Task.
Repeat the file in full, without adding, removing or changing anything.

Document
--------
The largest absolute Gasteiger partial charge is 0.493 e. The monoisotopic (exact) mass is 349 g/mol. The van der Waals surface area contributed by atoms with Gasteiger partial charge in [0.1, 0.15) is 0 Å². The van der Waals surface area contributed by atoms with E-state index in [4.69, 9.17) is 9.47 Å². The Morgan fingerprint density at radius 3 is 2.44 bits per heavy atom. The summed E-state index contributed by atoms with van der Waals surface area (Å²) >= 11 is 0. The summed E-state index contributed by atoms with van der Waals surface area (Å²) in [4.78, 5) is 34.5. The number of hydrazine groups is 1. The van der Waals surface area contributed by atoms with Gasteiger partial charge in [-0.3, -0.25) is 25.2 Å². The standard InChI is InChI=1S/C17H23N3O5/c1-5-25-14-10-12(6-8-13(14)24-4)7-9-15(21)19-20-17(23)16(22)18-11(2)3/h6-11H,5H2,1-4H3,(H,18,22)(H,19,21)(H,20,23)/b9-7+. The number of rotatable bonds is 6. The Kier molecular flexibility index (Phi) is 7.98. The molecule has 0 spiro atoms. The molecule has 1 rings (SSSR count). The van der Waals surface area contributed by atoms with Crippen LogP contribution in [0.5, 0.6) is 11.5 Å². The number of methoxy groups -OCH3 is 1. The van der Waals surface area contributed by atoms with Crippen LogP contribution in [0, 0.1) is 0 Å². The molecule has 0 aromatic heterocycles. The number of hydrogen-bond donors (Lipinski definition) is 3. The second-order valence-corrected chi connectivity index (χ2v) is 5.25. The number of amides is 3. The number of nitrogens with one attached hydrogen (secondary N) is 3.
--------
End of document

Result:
The largest absolute Gasteiger partial charge is 0.493 e. The monoisotopic (exact) mass is 349 g/mol. The van der Waals surface area contributed by atoms with Gasteiger partial charge in [0.1, 0.15) is 0 Å². The van der Waals surface area contributed by atoms with E-state index in [4.69, 9.17) is 9.47 Å². The Morgan fingerprint density at radius 3 is 2.44 bits per heavy atom. The summed E-state index contributed by atoms with van der Waals surface area (Å²) >= 11 is 0. The summed E-state index contributed by atoms with van der Waals surface area (Å²) in [4.78, 5) is 34.5. The number of hydrazine groups is 1. The van der Waals surface area contributed by atoms with Gasteiger partial charge in [-0.3, -0.25) is 25.2 Å². The standard InChI is InChI=1S/C17H23N3O5/c1-5-25-14-10-12(6-8-13(14)24-4)7-9-15(21)19-20-17(23)16(22)18-11(2)3/h6-11H,5H2,1-4H3,(H,18,22)(H,19,21)(H,20,23)/b9-7+. The number of rotatable bonds is 6. The Kier molecular flexibility index (Phi) is 7.98. The molecule has 0 spiro atoms. The molecule has 1 rings (SSSR count). The van der Waals surface area contributed by atoms with Crippen LogP contribution in [0.5, 0.6) is 11.5 Å². The number of methoxy groups -OCH3 is 1. The van der Waals surface area contributed by atoms with Crippen LogP contribution in [0, 0.1) is 0 Å². The molecule has 0 aromatic heterocycles. The number of hydrogen-bond donors (Lipinski definition) is 3. The second-order valence-corrected chi connectivity index (χ2v) is 5.25. The number of amides is 3. The number of nitrogens with one attached hydrogen (secondary N) is 3.